The cots, tucked behind beds in the transitional shelter, grabbed my attention first. We were in a shelter that houses victims immediately after they have been rescued by the police and their NGO partners. Those overseeing the shelter confirmed what I feared: the cots were necessary as almost every raid produced a child too young to sleep alone in bed. Their youngest victim was only two years old. 

These children are the victims of online sexual exploitation; the fastest growing, and hardest to combat, child trafficking crime in the Philippines. Estimates say that 10,000 new Filipino children suffer online sexual exploitation annually; of these, over 50% will be under the age of 13. The reality is we will never know how many children suffer. They come from the poorest, most desperate communities; often their own parents and relatives are the perpetrators. Money is paid through transfer services; the predators hide behind the dark web, with crimes committed across complex jurisdictions. Video-chat software and the growth of the dark web allow perpetrators to act with more impunity than ever. 

The online nature of this crime often desensitises us from the reality of its impact. Yet we cannot, and should not, be fooled. That a child is hidden behind a computer screen does not minimise the abuse suffered, or limit the impact and trauma.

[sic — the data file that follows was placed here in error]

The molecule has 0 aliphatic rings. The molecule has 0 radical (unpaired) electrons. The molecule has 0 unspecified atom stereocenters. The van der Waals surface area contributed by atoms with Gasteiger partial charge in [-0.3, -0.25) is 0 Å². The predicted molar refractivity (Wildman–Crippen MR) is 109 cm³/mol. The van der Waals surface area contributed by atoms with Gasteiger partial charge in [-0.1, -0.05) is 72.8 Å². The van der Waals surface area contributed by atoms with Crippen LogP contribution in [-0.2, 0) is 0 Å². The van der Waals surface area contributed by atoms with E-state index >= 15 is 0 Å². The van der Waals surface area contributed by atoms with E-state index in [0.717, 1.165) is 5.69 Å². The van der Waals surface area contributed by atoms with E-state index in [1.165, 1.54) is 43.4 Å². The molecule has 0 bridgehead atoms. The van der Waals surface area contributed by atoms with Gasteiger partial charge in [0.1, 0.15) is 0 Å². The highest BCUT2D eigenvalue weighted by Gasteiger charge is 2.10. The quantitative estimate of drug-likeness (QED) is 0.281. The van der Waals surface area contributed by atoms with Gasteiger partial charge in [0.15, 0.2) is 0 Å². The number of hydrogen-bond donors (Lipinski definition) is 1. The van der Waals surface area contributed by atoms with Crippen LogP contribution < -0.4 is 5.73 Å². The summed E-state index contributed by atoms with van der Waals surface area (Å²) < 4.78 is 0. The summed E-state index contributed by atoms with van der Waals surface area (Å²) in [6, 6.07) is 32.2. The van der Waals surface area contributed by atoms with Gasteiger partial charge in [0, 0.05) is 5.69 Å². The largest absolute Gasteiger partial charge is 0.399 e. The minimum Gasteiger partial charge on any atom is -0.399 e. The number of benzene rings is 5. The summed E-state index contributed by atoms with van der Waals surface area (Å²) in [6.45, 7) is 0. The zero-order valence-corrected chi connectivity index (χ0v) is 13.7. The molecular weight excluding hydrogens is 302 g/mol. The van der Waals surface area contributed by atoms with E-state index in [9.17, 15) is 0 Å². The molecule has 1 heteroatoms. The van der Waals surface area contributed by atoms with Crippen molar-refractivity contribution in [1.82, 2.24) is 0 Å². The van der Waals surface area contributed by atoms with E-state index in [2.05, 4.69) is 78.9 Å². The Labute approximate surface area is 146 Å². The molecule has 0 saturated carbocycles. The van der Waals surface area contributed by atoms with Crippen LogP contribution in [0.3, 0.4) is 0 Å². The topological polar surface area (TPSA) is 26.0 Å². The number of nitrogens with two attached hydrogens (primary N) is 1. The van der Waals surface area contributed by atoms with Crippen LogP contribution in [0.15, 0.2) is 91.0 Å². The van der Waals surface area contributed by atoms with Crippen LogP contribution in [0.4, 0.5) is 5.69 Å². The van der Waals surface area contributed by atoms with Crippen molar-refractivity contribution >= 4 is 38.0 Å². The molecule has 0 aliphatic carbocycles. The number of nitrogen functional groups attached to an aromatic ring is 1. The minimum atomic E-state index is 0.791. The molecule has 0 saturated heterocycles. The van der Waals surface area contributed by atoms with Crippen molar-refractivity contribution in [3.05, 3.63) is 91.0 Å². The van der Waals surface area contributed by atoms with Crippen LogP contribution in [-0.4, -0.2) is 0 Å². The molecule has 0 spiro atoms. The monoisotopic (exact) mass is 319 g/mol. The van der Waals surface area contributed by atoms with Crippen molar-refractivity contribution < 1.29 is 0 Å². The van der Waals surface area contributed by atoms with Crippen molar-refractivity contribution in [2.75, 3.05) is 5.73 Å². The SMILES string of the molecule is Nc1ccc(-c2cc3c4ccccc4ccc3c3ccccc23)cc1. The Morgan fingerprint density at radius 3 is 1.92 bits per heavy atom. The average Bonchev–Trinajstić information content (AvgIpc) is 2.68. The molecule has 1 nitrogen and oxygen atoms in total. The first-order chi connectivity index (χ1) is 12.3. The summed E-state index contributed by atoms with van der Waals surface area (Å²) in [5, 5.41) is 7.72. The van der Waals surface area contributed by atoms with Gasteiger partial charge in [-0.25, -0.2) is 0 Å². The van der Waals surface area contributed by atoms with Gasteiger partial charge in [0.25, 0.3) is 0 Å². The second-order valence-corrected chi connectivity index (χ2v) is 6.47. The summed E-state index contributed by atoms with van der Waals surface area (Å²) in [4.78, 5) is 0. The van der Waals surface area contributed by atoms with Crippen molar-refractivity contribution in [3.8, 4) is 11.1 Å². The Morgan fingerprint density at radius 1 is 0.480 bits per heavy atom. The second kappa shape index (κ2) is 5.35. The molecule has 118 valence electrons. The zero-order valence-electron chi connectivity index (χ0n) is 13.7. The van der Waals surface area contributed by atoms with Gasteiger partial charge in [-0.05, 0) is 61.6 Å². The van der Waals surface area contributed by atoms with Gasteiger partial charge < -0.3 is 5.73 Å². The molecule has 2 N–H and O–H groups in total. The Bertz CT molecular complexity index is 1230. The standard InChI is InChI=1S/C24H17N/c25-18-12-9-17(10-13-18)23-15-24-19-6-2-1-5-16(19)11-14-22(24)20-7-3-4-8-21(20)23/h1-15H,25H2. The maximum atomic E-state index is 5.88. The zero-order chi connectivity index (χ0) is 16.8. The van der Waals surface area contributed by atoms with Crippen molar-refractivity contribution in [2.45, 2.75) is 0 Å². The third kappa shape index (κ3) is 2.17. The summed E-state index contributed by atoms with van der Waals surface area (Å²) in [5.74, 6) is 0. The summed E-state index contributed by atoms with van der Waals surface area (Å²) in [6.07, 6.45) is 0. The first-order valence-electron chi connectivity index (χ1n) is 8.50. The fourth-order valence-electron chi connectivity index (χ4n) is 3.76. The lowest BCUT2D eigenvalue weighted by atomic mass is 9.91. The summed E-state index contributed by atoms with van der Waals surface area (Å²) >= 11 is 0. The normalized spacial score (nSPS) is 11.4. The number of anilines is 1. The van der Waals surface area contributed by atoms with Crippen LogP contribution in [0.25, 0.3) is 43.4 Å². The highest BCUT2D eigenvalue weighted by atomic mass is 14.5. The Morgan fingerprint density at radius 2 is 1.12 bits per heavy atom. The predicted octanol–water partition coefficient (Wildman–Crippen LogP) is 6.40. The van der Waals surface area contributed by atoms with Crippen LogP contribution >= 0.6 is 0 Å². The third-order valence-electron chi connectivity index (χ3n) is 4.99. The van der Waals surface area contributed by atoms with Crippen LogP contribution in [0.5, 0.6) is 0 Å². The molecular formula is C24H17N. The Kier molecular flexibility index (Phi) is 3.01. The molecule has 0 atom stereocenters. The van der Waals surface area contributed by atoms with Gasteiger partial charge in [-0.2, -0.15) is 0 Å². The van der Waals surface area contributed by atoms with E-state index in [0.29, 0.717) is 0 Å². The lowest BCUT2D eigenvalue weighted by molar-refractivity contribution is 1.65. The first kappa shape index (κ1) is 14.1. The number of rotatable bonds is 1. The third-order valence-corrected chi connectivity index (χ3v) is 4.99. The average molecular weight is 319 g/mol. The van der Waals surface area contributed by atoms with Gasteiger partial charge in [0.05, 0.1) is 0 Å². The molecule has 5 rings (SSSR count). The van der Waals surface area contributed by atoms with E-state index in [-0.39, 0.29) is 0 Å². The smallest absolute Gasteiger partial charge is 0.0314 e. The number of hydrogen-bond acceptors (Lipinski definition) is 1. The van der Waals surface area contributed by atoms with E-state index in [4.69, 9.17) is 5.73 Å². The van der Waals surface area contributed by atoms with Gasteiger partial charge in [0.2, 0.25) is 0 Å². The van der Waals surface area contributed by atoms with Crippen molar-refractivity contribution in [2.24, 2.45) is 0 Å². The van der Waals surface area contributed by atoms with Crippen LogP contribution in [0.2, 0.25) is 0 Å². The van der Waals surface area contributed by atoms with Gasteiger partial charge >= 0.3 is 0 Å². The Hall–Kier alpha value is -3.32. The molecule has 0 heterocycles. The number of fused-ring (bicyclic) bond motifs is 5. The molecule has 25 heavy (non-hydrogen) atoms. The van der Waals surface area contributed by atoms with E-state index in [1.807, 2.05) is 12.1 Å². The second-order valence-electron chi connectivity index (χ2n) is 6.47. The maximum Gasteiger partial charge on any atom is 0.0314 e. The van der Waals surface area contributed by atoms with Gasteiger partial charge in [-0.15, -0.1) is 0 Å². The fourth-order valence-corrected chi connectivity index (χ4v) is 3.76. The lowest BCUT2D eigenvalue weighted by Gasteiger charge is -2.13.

The demand for these Filipino children is driven by the West, especially the US, Europe and Australia. In 2009, there were an estimated 750,000 predators online at any moment; the number now will be even higher.

How do we end this horrifying crime? Governments are beginning to work together; the efforts of the Global Taskforce should be applauded. But the reality is that there is so much more to do. Demand must be reduced: western societies must be educated and become sensitised to its impact. Push factors, such as poverty and access to social protections, must also be sustainably confronted. This can only be done if we, as a wider community, recognise the importance of civil society, and invest in them accordingly.

Confronting crimes like this requires deep understanding of the communities affected. Local organisations are best placed for this. As a wider anti-slavery community we should be listening and doing all we can to support them. It is only through this that we can build the sustainable change that will prevent this crime from just morphing when demand does, and ensure that every child enjoys their right to a childhood free from sexual exploitation.